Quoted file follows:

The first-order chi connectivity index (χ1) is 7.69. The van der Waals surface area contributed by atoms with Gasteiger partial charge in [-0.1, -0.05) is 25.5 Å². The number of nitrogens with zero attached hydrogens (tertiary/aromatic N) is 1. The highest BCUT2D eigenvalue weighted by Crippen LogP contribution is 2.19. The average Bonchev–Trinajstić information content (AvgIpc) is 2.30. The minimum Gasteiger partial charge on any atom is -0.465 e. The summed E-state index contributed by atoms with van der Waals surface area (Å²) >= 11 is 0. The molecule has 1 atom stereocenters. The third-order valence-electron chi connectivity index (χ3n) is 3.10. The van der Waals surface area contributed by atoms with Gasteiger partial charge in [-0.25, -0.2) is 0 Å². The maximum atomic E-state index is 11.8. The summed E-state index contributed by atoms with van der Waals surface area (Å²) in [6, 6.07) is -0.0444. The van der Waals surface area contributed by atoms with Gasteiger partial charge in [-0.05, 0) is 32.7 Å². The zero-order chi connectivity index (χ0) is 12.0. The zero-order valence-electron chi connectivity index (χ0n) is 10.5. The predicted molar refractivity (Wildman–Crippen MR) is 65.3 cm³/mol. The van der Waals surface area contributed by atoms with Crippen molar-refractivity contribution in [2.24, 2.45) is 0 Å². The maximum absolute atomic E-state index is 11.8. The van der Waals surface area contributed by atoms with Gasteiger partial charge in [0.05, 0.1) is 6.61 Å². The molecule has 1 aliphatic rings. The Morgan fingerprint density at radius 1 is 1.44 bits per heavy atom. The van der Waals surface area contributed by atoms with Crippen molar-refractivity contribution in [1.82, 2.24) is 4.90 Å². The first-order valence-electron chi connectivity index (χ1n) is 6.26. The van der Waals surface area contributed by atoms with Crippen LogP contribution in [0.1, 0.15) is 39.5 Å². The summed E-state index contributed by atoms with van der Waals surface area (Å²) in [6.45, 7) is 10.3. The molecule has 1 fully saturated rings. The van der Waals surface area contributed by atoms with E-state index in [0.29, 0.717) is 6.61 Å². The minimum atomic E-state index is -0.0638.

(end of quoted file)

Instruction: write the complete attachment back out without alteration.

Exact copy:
The first-order chi connectivity index (χ1) is 7.69. The van der Waals surface area contributed by atoms with Gasteiger partial charge in [-0.1, -0.05) is 25.5 Å². The number of nitrogens with zero attached hydrogens (tertiary/aromatic N) is 1. The highest BCUT2D eigenvalue weighted by Crippen LogP contribution is 2.19. The average Bonchev–Trinajstić information content (AvgIpc) is 2.30. The minimum Gasteiger partial charge on any atom is -0.465 e. The summed E-state index contributed by atoms with van der Waals surface area (Å²) >= 11 is 0. The molecule has 1 atom stereocenters. The third-order valence-electron chi connectivity index (χ3n) is 3.10. The van der Waals surface area contributed by atoms with Gasteiger partial charge in [-0.25, -0.2) is 0 Å². The maximum atomic E-state index is 11.8. The summed E-state index contributed by atoms with van der Waals surface area (Å²) in [6, 6.07) is -0.0444. The van der Waals surface area contributed by atoms with Gasteiger partial charge in [-0.05, 0) is 32.7 Å². The zero-order chi connectivity index (χ0) is 12.0. The zero-order valence-electron chi connectivity index (χ0n) is 10.5. The predicted molar refractivity (Wildman–Crippen MR) is 65.3 cm³/mol. The van der Waals surface area contributed by atoms with Crippen molar-refractivity contribution in [2.24, 2.45) is 0 Å². The maximum absolute atomic E-state index is 11.8. The van der Waals surface area contributed by atoms with Gasteiger partial charge in [0.05, 0.1) is 6.61 Å². The molecule has 1 aliphatic rings. The Morgan fingerprint density at radius 1 is 1.44 bits per heavy atom. The van der Waals surface area contributed by atoms with Crippen molar-refractivity contribution in [1.82, 2.24) is 4.90 Å². The first-order valence-electron chi connectivity index (χ1n) is 6.26. The van der Waals surface area contributed by atoms with Crippen LogP contribution in [0.1, 0.15) is 39.5 Å². The summed E-state index contributed by atoms with van der Waals surface area (Å²) in [6.45, 7) is 10.3. The molecule has 1 fully saturated rings. The van der Waals surface area contributed by atoms with E-state index in [0.29, 0.717) is 6.61 Å². The minimum atomic E-state index is -0.0638.